Adding Some Nuance to the Wright State Story

Due to some excellent investigative journalism by the Dayton (OH) Daily News, some questionable actions at Wright State University involving the H-1B work visa emerged recently.  See my second blog post on this matter, which links to my previous one.

Now Beryl Lieff Benderly has an interesting article on the WSU fiasco, in Science Careers, a publication of the American Association for the Advancement of Science, an old and highly prestigious organization. The article is recommended reading not only for its content but also for its source.

However, I do wish to point out that the situation is more nuanced than what has been reported, at least in terms of the university’s dealings with the UES firm. (I don’t know enough about the Web Yoga situation to comment.)

The hirings in question went through WSU’s Applied Research Institute, but the press coverage (including the Benderly piece) gives the impression that the university’s actions were not motivated by research at all. I am fairly sure that that was NOT the case. The university did hire Dr. Ganti with the goal of her doing research, and very importantly, publishing her results under the WSU name. Mind you, the university also appears to have had the goal of making money in the process, by charging UES overhead of $20,000, and yes, the university was probably fully aware of the fact that UES’ motivation was to obtain cheap labor that was not subject to the H-1B cap. In other words, WSU saw this as a “win-win” situation for both itself and UES.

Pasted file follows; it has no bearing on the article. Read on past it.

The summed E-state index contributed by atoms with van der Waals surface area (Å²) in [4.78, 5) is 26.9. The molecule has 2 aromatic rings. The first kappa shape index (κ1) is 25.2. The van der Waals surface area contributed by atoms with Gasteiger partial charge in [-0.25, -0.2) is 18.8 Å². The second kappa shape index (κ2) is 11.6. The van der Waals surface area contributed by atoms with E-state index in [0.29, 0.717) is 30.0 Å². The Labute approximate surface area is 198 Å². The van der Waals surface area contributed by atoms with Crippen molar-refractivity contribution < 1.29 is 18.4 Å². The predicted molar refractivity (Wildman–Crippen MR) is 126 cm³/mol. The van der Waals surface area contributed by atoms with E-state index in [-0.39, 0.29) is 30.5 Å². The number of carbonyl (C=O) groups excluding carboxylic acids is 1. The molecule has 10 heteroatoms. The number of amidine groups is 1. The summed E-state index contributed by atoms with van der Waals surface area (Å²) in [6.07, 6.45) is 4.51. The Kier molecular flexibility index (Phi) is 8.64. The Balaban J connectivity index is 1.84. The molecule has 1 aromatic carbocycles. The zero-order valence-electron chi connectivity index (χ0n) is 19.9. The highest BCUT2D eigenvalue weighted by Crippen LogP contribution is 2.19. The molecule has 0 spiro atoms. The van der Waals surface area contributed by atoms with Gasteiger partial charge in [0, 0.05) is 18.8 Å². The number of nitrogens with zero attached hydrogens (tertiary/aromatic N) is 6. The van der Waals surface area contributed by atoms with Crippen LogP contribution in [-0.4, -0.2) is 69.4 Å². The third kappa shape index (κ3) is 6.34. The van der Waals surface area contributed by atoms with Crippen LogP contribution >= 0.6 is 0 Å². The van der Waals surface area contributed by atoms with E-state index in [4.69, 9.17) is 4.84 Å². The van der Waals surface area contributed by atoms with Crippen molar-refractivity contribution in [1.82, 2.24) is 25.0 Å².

In other words, the university is likely culpable, yes, but in a somewhat more nuanced way than what is being reported. And, as is almost always the case with abuse of the H-1B visa, this was probably all perfectly legal, even if not ethical.

In terms of harm to U.S. citizens and permanent residents, though, the WSU actions, while likely common at universities, are a mere drop in the ocean. The harm that comes from the F-1 foreign student visa is immeasurable, as American employers, especially the Intels and the Googles, hire young new foreign graduates in lieu of older (35+) but equally-qualified Americans. As many of you know, this is a major theme in my writings about foreign STEM workers, and I find it odd that the WSU case can receive so much attention while the far bigger issue gets none.


14 thoughts on “Adding Some Nuance to the Wright State Story

    • F-1 is the student visa. Foreign students graduate from U.S. universities, and employers prefer to hire the cheaper and indentured young foreign students in lieu of the older Americans.


        • The F-1 visa itself is not the issue. The issue is the role of F-1 as a steppingstone to an H-1B visa, which in turn is a steppingstone to a green card.

          But to answer your question, the Optional Practical Training program (OPT) allows the student to get the visa status after graduation, and to move freely in the U.S. labor market. It was originally good for 1 year, then changed to 29 months in the George W. Bush administration, and now the Obama people want to extend it to as long as 6 years. Mind you, OPT is not part of the statute; it was invented out of whole cloth by the Executive Branch.


  1. I cannot understand why you care about “nuance”.
    As far as I am concerned, these cases are good raw material
    which can be used to craft propaganda for the purpose of bashing the other guys.

    Anyone who is in favor of H1-B is an enemy of the United States.
    Anyone who is in favor of H1-B is an enemy of the American People.

    See? No nuance required.

    -Dave Chapman


  2. I believe this is because reporters want to make a name for themselves so that they can further their career and a criminal case will do this while it is virtually impossible to build a age discrimination case against the technology industry when the people being discriminated against will not even stand up for themselves.

    Wish I was wrong, and I wish those being discriminated against would prove me wrong by standing up for themselves by becoming united.